European Western Balkans

Great Expectations: Europe is looking for the new Commissioner for Enlargement

European Commission; Photo: European Union

This piece was originally published on BiEPAG blog. By Jovana Marović and Srđan Cvijić

Two European Commissions have completed their mandates without enlargement in sight and no candidate country is currently even close to membership in the European Union. With the outbreak of the war in Ukraine and the launch of the Growth Plan, enlargement policy is again high on the EU’s agenda.

However, this needs to be followed by institutional and staffing solutions, primarily in the European Commission, and especially when it comes to the Commissioner for Enlargement. Likewise, it is important that, in light of constant political turbulence in the EU as well as globally, its member states, recognize the enlargement policy as an instrument for strengthening the Union, and not vice versa.

The European elections only partially changed the balance, since the European Parliament was not entirely shifted to the far-right as feared. Overall, the EU did not lean far-right, but the shift is significant in key member states, in particular France and Germany, and some member states that are traditionally skeptical when it comes to accepting new members (the Netherlands, for example). It is also discouraging that a turn to the right also took place in some countries that until now firmly supported enlargement, such as Austria.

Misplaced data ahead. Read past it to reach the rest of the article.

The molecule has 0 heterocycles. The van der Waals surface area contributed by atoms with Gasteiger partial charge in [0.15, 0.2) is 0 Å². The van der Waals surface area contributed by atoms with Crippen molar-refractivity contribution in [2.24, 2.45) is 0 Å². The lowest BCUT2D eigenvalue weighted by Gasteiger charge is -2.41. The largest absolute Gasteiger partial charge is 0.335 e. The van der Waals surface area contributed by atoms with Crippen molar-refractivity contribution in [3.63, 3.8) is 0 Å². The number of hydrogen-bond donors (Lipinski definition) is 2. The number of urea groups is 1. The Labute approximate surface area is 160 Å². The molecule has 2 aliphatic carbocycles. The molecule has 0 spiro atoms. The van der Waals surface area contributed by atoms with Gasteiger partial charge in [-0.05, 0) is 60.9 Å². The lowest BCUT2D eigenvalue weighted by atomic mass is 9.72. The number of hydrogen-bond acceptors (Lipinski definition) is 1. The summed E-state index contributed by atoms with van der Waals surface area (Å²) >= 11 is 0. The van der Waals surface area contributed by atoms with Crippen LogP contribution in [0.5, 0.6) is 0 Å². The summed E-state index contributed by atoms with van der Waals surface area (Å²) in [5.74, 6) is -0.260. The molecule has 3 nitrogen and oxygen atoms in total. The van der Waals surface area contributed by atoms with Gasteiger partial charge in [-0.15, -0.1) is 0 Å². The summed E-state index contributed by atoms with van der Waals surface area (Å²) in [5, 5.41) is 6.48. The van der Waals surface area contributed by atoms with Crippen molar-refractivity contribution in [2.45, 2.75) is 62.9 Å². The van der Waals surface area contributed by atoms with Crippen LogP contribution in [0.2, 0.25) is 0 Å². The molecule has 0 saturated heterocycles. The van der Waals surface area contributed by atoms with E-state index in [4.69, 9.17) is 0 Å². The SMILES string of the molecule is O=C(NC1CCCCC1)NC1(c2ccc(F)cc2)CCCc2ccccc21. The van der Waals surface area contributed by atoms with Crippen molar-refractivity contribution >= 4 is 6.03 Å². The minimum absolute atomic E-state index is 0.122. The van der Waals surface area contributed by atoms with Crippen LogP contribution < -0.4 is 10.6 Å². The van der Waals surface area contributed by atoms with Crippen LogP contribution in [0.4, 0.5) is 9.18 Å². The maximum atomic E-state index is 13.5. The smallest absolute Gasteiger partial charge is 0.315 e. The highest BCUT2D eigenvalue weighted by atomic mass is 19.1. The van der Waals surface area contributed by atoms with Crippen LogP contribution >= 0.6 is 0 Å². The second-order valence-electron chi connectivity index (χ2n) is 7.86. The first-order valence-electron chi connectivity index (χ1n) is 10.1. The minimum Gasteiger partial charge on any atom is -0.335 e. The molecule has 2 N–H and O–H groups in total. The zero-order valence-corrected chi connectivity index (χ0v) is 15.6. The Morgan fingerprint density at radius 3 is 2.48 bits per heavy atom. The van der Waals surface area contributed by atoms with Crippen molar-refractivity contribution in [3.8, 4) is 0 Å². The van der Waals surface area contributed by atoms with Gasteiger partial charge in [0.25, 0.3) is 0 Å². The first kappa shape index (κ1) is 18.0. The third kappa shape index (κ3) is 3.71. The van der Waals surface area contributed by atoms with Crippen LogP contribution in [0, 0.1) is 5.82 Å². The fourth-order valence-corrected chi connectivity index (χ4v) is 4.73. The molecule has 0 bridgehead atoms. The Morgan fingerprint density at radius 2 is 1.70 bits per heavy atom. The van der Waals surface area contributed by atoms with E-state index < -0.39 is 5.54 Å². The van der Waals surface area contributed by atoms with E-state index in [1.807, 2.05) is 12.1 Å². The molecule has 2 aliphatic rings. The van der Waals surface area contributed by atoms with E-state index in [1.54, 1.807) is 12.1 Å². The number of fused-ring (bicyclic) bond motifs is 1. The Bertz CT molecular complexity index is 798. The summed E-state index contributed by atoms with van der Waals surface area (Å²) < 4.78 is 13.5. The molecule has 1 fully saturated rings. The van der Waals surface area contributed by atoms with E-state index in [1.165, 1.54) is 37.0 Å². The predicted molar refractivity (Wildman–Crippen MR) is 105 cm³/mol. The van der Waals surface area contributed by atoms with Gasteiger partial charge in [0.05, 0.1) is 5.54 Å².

This is what needs to happen to put the enlargement back on the right track and deliver the promise to Ukraine, Western Balkans, but also to Moldova and Georgia:

• Enlargement policy must be one of the priorities of this European Commission with a clear political plan that would accompany the Growth plan for the Western Balkans and other key policy instruments for other candidate countries. The main message should be that enlargement is in the political, geopolitical and economic interest of the EU which should be accompanied by defining 2030 as a clear time horizon for it to happen.

• It is necessary to recognize the reality and send political messages through certain technical changes. Therefore, DG Near should be transformed into DG Enlargement, as was the case before. Within the newly formed DG, separate units for the 10 candidate and potential candidate countries should be created whereas all other countries and regions (Southern Partnership) should be transferred back to be dealt with by the European External Action Service and different DGs within the European Commission (DG INPA International Partnerships and others).

• The possibility of the Union expanding in five years should be recognized and planed in the next budget cycle.

• The next Enlargement Commissioner should come from a member state that has political weight in the EU, being simultaneously strongly pro-enlargement and placing an important emphasis on the rule of law and overall democratic reforms of the candidate countries.

• The next Enlargement Commissioner should not come from a member state that does not fulfill the Copenhagen criteria and other core values on which the EU is built.

• The next Enlargement Commissioner should be a prominent personality with a proven personal track record supporting the rule of law and democracy.

Enlargement policy, as one of the most successful EU policies, is also the key instrument by which the Union can prove that it is “back on track”, that its transformative power is “alive and well”, that it is capable of exporting democracy and safeguarding it on all levels. In order to achieve this, it is necessary to start from a proper framework and apply the same instruments wherever it is necessary to protect democracy and human rights.

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